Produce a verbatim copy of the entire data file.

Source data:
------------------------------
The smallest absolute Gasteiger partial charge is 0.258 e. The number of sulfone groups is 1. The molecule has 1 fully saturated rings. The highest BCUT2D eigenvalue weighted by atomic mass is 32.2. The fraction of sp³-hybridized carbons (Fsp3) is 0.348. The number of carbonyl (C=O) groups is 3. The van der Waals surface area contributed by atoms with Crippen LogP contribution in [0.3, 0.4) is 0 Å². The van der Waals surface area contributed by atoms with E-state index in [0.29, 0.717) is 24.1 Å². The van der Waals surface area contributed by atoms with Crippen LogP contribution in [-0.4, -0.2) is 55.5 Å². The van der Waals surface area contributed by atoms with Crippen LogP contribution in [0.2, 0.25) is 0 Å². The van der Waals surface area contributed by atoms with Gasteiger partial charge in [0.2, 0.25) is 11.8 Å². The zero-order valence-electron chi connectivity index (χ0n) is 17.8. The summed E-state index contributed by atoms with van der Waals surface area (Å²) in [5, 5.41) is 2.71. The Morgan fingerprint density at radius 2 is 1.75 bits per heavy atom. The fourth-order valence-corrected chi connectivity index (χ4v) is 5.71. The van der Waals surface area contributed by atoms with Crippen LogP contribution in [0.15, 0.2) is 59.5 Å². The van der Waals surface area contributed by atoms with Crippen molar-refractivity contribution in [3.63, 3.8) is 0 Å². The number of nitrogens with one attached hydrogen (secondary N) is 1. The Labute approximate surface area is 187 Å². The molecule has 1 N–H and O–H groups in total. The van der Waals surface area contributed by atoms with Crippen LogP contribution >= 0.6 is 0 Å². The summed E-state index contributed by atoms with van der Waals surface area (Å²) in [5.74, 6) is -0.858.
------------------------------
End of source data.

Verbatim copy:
The smallest absolute Gasteiger partial charge is 0.258 e. The number of sulfone groups is 1. The molecule has 1 fully saturated rings. The highest BCUT2D eigenvalue weighted by atomic mass is 32.2. The fraction of sp³-hybridized carbons (Fsp3) is 0.348. The number of carbonyl (C=O) groups is 3. The van der Waals surface area contributed by atoms with Crippen LogP contribution in [0.3, 0.4) is 0 Å². The van der Waals surface area contributed by atoms with E-state index in [0.29, 0.717) is 24.1 Å². The van der Waals surface area contributed by atoms with Crippen LogP contribution in [-0.4, -0.2) is 55.5 Å². The van der Waals surface area contributed by atoms with Crippen LogP contribution in [0.2, 0.25) is 0 Å². The van der Waals surface area contributed by atoms with Gasteiger partial charge in [0.2, 0.25) is 11.8 Å². The zero-order valence-electron chi connectivity index (χ0n) is 17.8. The summed E-state index contributed by atoms with van der Waals surface area (Å²) in [5, 5.41) is 2.71. The Morgan fingerprint density at radius 2 is 1.75 bits per heavy atom. The fourth-order valence-corrected chi connectivity index (χ4v) is 5.71. The van der Waals surface area contributed by atoms with Crippen LogP contribution in [0.15, 0.2) is 59.5 Å². The van der Waals surface area contributed by atoms with Crippen molar-refractivity contribution in [3.63, 3.8) is 0 Å². The number of nitrogens with one attached hydrogen (secondary N) is 1. The Labute approximate surface area is 187 Å². The molecule has 1 N–H and O–H groups in total. The van der Waals surface area contributed by atoms with Crippen LogP contribution >= 0.6 is 0 Å². The summed E-state index contributed by atoms with van der Waals surface area (Å²) in [5.74, 6) is -0.858.